The replicated Austrian Village of Hallstatl

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The beautiful Austrian village of Hallstatt looks like the picture-perfect postcard image of a traditional European town full of gabled homes and historic churches.
Now this lovely view can also be found in China where an exact replica of the village has been built as a high-end housing development.
Austria’s Hallstatt has a rich history dating back hundreds of years which can be seen in the historic, UNESCO-protected architecture that makes up the small town.
However China’s Hallstatt, located in the Guangdong Province, only dates back to 2012, but looks almost just as ancient.
The lovely little town was copied by the China Minmetals company who recreated some of the homes, decorations, and even the central church building as part of a novelty housing development for the wealthy who, assumedly, could not get real estate in the real Hallstatt.
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Hallstatt, China is the next evolution of the Chinese trend of replicating landmarks from other places in the world.
From scale replicas of the Sphinx and the Eiffel Tower to navigable Venetian canals, China has an ever growing number of knock-off wonders, and the recreation of an entire village is simply the grandest yet.
While the entire village has not been replicated yet, construction on the site continues and one day soon visitors may find themselves a bit turned around as to whether they are in China or Europe.
via Hallstatt, China | Atlas Obscura.

Neon Night in Beijing.

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With raindrops no longer falling, this street in Beijing, China, hums back to life under the glow of neon signs.
Your Shot photographer Caue Ferraz took this photo in the neighborhood around Jingshan Park, a 57-acre green space with views into the Forbidden City.
This photo was submitted to Your Shot, our storytelling community.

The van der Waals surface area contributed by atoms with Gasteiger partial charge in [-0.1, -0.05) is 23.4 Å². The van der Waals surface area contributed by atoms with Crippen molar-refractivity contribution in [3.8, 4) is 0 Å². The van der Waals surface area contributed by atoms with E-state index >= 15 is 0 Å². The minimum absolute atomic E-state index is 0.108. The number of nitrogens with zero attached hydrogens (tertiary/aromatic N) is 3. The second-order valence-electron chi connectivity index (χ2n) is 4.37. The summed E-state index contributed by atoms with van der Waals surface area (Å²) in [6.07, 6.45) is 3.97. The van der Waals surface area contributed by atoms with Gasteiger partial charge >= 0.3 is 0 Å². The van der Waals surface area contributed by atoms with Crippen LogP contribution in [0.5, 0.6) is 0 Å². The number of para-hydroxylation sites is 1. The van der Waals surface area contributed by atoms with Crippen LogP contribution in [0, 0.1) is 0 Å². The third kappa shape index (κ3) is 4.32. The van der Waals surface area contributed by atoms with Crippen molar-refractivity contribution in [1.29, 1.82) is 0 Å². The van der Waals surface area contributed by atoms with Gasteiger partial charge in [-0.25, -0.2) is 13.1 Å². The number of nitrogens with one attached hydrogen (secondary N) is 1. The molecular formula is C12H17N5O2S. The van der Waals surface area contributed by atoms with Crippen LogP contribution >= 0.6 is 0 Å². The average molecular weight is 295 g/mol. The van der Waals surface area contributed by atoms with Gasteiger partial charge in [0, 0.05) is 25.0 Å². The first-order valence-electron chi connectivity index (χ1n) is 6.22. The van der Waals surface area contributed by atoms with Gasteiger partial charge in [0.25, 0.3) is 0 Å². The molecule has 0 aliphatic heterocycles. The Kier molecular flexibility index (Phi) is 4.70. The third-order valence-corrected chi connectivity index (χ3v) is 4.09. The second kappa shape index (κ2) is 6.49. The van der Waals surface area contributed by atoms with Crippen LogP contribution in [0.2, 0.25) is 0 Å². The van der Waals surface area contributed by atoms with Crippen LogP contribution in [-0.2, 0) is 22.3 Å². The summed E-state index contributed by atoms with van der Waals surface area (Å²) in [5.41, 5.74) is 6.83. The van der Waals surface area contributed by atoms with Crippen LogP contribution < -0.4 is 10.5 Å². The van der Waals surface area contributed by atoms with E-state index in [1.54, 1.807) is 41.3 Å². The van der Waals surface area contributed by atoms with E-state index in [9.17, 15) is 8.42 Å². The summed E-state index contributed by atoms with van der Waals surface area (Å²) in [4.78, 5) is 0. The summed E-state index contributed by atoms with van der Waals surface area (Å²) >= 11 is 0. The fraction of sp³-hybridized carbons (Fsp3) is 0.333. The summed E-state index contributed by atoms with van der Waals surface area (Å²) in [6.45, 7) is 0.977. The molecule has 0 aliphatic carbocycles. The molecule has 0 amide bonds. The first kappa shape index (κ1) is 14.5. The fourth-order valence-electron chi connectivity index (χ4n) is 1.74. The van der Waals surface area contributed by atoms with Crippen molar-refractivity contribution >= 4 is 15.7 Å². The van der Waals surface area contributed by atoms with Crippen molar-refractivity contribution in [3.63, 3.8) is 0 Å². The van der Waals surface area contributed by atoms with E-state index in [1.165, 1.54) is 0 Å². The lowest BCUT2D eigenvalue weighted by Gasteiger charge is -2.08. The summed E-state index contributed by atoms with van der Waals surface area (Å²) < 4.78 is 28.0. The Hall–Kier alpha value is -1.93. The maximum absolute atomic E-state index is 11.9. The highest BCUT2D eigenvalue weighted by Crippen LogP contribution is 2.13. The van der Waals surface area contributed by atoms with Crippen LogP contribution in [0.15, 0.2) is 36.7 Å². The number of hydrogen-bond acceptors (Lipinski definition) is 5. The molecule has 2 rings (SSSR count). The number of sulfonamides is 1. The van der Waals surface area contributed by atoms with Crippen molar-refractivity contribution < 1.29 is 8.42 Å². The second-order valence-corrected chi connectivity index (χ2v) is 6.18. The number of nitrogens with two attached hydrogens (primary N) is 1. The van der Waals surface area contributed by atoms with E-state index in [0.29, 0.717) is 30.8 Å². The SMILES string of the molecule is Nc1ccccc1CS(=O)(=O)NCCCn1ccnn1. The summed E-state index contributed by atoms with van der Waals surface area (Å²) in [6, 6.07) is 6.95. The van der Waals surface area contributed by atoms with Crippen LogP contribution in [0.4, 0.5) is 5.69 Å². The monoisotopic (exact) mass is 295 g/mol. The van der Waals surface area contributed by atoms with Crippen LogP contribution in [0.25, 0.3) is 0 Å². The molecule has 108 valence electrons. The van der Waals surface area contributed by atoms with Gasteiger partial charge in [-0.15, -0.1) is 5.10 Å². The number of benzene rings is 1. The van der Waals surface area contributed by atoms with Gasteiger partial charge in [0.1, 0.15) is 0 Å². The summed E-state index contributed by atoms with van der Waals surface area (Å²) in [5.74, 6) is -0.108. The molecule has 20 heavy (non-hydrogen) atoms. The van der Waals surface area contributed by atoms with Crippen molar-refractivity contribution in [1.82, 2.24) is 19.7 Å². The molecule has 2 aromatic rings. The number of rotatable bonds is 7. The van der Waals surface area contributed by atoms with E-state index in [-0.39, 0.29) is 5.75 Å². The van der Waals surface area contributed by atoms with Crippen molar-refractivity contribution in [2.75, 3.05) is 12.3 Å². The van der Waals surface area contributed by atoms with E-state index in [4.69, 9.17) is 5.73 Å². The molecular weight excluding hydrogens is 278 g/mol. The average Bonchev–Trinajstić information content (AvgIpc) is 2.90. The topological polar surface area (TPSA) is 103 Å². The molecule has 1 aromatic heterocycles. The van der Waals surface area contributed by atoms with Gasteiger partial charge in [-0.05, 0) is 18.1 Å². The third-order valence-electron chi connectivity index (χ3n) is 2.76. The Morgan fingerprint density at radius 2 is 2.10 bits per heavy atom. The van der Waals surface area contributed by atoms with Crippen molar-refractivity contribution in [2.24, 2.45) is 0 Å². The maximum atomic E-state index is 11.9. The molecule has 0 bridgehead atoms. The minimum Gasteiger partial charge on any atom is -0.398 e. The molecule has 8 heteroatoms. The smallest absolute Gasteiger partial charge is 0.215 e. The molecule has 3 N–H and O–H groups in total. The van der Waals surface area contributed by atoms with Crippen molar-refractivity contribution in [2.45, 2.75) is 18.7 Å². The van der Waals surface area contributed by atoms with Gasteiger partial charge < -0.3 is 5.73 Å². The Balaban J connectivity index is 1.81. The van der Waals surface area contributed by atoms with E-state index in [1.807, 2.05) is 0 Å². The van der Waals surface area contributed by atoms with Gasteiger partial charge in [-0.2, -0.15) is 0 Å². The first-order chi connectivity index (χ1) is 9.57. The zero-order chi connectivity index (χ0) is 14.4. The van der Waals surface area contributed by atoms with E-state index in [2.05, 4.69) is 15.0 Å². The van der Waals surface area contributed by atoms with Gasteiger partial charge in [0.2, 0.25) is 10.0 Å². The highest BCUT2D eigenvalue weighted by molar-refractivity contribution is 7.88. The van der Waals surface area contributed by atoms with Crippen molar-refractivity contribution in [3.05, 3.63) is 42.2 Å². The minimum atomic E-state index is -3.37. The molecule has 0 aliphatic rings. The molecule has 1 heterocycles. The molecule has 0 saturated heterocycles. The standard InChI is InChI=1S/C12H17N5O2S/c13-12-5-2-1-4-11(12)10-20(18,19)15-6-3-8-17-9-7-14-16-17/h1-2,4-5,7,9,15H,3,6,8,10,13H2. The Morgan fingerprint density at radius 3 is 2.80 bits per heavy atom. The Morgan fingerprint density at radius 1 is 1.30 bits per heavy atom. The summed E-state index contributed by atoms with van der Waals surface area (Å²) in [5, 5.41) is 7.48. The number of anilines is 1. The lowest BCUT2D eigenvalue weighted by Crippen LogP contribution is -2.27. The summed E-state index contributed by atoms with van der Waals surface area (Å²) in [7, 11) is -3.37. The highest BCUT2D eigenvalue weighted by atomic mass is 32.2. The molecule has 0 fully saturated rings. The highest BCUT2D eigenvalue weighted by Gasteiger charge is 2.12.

Source: Nighttime Street Image, Beijing | National Geographic Photo of the Day

Synergy of Humanity by E C Tong.

It’s an open-air show about life in Lijiang long ago, using Jade Dragon Snow Mountain as a backdrop
Synergy of Humanity by EC Tong. Photograph by Eng Chung Tong
Last autumn, I travelled with a group of friends from Malaysia to Yunnan province in China.
It is a beautiful region, significantly less polluted than cities such as Beijing and rich in mountains, lakes, rice terraces and gorges.
We visited Shangri-La City, Dali, the Tiger Leaping Gorge and the Lijiang national park, where I took this shot.
We were there for a day. We spent the morning seeing the sights of the park, and in the afternoon we went to watch the Impression Lijiang show.
It is an open-air theatre performance of song and dance by one of the top directors in China, Zhang Yimou (Hero, House of Flying Daggers).
It depicts daily life in the area a long time ago. The actors are cast from the Naxi, Bai, Yi and other local ethnic minority tribes.
Source: EC Tong’s best photograph: a huge-scale recreation of Chinese harvests past | Art and design | The Guardian

Haunting Images of life inside a Steel Mill.

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Images by Photojournalist Kevin Frayer (Getty Images).
Like the other 160-plus signatories of the Paris climate agreement, China has pledged to slash its greenhouse gas emissions in the years ahead as part of a global goal of halting rising temperatures.
“Our response to climate change bears on the future of our people and the wellbeing of mankind,” Chinese President Xi Jinping has said.

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As the world’s biggest polluter, China faces an extraordinary challenge in reducing its emissions — one made all the more difficult because of the countless high-polluting factories scattered across the country.
Authorities have moved to shut down many of the worst-offending factories, but some factory owners simply pay informal “fines” to local authorities before re-opening.

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Photojournalist Kevin Frayer traveled to Inner Mongolia with Getty Images earlier this month to capture some haunting pictures of life inside one steel mill.
See more stunning  images via Buzzfeed News

Sunset at ancient City of Jiaohe.

A view of the ruins of the ancient city of Jiaohe, seen at sunset in March, 2007 in Turpan, China.
Jiaohe, was built on a 98-foot-high loess plateau over 2,300 years ago, lies in the Yarnaz Valley and is protected by the natural fortification of the precipitous cliffs.
The city has been a major passageway for communication between the East and West since the Han Dynasty and Tang Dynasty, and an important section of the ancient Silk Road.
Image Credit: Photograph by China Photos / Getty.
via A Photo Trip Along the Ancient Silk Road – The Atlantic